limited search – Treat evalua<on func<on as if it were terminal • What’s wrong with this? • How do you pick the depth? • How do you manage your <me? • Itera<ve deepening, quiescence Desiderata for Evalua<on Func<ons • Would like to put the same ordering on nodes (even if values aren’t totally right) • Is this a reasonable thing to ask for? • What if you have a perfect evalua<on func<on? • How are evalua<on func<ons made in prac<ce? – Buckets – Linear combina<ons • Chess pieces (material) • Board control (posi<onal, strategic) 8 Search Control Issues • Horizon eﬀects – Something interes<ng is just beyond the horizon? – How do you know? • When to generate more nodes? • If you selec<vely extend your fron<er, how do you decide where? • If you have a ﬁxed amount of total game <me, how do you allocate this? Pruning • The most important search control method is ﬁguring out which nodes you don’t need to expand • Use the fact that we are doing a worst
case analysis to our advantage – Max player cuts oﬀ search when he knows min player can force a provably bad outcome – Min player cuts of search when he knows max can force a provably good (for max) outcome 9 Alpha
beta pruning Max nodes 3 3 Min nodes 12 2 3 2 2 4 15 2 How to prune • We s<ll do (bounded) DFS • Expand at least one path to the “bopom” • If current node is max node, and min can force a lower value, then prune siblings • If current node is min node, and max can force a higher value, then prune siblings 10 Max node pruning 2 Max nodes 2 4 4 Implemen<ng alpha
beta max_value(state, alpha, beta) if cutoﬀ(state) then return eval(state) for each s in successors(state) do alpha = max(alpha, min_value(s, alpha, beta)) if alpha >= beta the return beta end return alpha alpha=value of
best alternative
available to max
player beta=value of best alterna<ve available to min player min_value(state, alpha, beta) if cutoﬀ(state) then return eval(state) for each s in successors(state) do beta = min(beta, max_value(s, alpha, beta)) if beta <= alpha the return alpha end return beta 11 Amazing facts about alpha
beta • Empirically, alpha
beta has the eﬀect of reducing the branching factor by half for many problems • Eﬀec<vely doubles search horizon • Alpha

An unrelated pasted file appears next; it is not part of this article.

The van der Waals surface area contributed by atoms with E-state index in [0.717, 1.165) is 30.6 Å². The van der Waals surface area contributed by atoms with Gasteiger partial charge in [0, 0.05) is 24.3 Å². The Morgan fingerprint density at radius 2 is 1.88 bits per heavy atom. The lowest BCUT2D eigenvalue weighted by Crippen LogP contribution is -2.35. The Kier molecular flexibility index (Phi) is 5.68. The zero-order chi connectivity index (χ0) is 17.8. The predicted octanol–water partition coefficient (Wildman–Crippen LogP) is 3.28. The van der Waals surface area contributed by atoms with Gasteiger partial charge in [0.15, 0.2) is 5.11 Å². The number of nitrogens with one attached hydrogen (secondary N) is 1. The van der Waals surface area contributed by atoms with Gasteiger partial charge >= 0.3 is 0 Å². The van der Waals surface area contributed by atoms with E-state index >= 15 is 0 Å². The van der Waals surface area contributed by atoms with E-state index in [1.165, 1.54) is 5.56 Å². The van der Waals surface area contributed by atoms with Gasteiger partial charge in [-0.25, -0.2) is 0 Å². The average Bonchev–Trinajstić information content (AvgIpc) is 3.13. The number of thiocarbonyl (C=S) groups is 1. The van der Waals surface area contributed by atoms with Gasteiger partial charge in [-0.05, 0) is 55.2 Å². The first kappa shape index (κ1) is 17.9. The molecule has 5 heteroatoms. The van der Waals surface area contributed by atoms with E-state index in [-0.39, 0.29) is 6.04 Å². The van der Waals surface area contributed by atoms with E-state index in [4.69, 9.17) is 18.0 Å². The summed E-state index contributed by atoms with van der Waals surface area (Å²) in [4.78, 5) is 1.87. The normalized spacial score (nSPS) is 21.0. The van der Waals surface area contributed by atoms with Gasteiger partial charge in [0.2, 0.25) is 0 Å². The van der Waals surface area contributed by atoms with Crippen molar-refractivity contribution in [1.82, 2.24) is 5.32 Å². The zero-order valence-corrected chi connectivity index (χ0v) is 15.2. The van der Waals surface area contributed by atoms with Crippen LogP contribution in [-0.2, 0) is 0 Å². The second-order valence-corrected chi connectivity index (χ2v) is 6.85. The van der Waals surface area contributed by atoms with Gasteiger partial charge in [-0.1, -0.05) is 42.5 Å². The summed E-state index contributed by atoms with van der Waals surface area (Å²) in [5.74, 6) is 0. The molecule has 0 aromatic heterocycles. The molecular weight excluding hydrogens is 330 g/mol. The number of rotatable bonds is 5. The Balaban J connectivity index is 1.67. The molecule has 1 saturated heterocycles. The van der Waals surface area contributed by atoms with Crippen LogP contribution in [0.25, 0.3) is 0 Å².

beta makes the diﬀerence between novice and expert computer players What About Probabili<es? Max nodes Chance nodes P=0.5 P=0.5 P=0.6 P=0.4 P=0.9 P=0.1 Min nodes 12 Expec<minimax • n random outcomes per chance node • O(bmnm) <me €
€ eminimax(nmax ) = max s∈succesors( n ) eminimax( s)
eminimax(nmin ) = min s∈succesors( n ) eminimax( s)
eminimax(nchance ) = ∑s∈succesors( n ) eminimax( s)p( s)
€ Expec<minimax is nasty • High branching factor • Randomness makes evalua<on fns diﬃcult – Hard to predict many steps into future – Values tend to smear together – Preserving order is not suﬃcient • Pruning is problema<c – Need to prune based upon bound on an expecta<on – Need a priori bounds on the evalua<on func<on 13 Mul<player Games • Things sort
of generalize, but can get complicated • Maintain vector of possible values for each player at each node • Might assume that each player acts greedily, but what’s wrong with this? • Correct treatment requires the full machinery of game theory Conclusions • Game tree search is a special kind of search • Rely heavily on heuris<c evalua<on func<ons • Alpha
beta is a big win • Most successful players use alpha
beta • Final thought: Tradeoﬀ between search eﬀort and evalua<on func<on eﬀort • When is it beper to invest in your evalua<on func<on? 14 ...
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This note was uploaded on 02/17/2012 for the course COMPSCI 170 taught by Professor Parr during the Spring '11 term at Duke.
 Spring '11
 Parr
 Artificial Intelligence